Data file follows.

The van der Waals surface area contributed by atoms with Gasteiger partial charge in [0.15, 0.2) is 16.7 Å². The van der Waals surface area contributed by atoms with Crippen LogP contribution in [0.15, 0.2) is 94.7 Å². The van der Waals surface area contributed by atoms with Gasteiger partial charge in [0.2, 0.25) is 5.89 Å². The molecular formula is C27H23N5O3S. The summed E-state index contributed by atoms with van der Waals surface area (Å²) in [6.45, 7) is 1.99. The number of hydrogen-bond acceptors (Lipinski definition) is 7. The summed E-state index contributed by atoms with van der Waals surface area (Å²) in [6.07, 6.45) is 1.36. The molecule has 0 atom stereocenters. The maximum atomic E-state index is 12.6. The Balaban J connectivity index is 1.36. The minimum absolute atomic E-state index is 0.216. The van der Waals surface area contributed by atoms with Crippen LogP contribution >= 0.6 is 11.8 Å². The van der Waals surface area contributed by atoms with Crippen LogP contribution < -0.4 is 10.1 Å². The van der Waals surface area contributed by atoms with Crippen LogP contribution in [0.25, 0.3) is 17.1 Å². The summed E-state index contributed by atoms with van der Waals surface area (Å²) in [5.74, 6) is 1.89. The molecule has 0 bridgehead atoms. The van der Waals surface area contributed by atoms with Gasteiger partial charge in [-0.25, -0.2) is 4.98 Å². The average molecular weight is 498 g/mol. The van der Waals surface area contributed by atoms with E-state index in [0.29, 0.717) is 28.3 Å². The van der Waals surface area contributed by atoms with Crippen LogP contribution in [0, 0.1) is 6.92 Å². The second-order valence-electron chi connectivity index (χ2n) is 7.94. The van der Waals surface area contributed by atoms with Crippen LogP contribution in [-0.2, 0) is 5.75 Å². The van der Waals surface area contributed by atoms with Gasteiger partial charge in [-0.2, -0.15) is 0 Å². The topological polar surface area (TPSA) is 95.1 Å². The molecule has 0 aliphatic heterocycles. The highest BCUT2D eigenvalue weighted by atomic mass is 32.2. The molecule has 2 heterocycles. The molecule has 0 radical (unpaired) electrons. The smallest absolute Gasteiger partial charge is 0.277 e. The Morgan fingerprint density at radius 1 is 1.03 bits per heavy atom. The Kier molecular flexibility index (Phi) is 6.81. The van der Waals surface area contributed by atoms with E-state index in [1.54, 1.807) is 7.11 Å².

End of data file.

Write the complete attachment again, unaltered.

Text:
The van der Waals surface area contributed by atoms with Gasteiger partial charge in [0.15, 0.2) is 16.7 Å². The van der Waals surface area contributed by atoms with Crippen LogP contribution in [0.15, 0.2) is 94.7 Å². The van der Waals surface area contributed by atoms with Gasteiger partial charge in [0.2, 0.25) is 5.89 Å². The molecular formula is C27H23N5O3S. The summed E-state index contributed by atoms with van der Waals surface area (Å²) in [6.45, 7) is 1.99. The number of hydrogen-bond acceptors (Lipinski definition) is 7. The summed E-state index contributed by atoms with van der Waals surface area (Å²) in [6.07, 6.45) is 1.36. The molecule has 0 atom stereocenters. The maximum atomic E-state index is 12.6. The Balaban J connectivity index is 1.36. The minimum absolute atomic E-state index is 0.216. The van der Waals surface area contributed by atoms with Crippen LogP contribution >= 0.6 is 11.8 Å². The van der Waals surface area contributed by atoms with Crippen LogP contribution < -0.4 is 10.1 Å². The van der Waals surface area contributed by atoms with Crippen LogP contribution in [0.25, 0.3) is 17.1 Å². The summed E-state index contributed by atoms with van der Waals surface area (Å²) in [5.74, 6) is 1.89. The molecule has 0 bridgehead atoms. The van der Waals surface area contributed by atoms with Gasteiger partial charge in [-0.25, -0.2) is 4.98 Å². The average molecular weight is 498 g/mol. The van der Waals surface area contributed by atoms with E-state index in [0.29, 0.717) is 28.3 Å². The van der Waals surface area contributed by atoms with Crippen LogP contribution in [0, 0.1) is 6.92 Å². The second-order valence-electron chi connectivity index (χ2n) is 7.94. The van der Waals surface area contributed by atoms with Crippen LogP contribution in [-0.2, 0) is 5.75 Å². The van der Waals surface area contributed by atoms with Gasteiger partial charge in [-0.2, -0.15) is 0 Å². The topological polar surface area (TPSA) is 95.1 Å². The molecule has 0 aliphatic heterocycles. The highest BCUT2D eigenvalue weighted by atomic mass is 32.2. The molecule has 2 heterocycles. The molecule has 0 radical (unpaired) electrons. The smallest absolute Gasteiger partial charge is 0.277 e. The Morgan fingerprint density at radius 1 is 1.03 bits per heavy atom. The Kier molecular flexibility index (Phi) is 6.81. The van der Waals surface area contributed by atoms with E-state index in [1.54, 1.807) is 7.11 Å².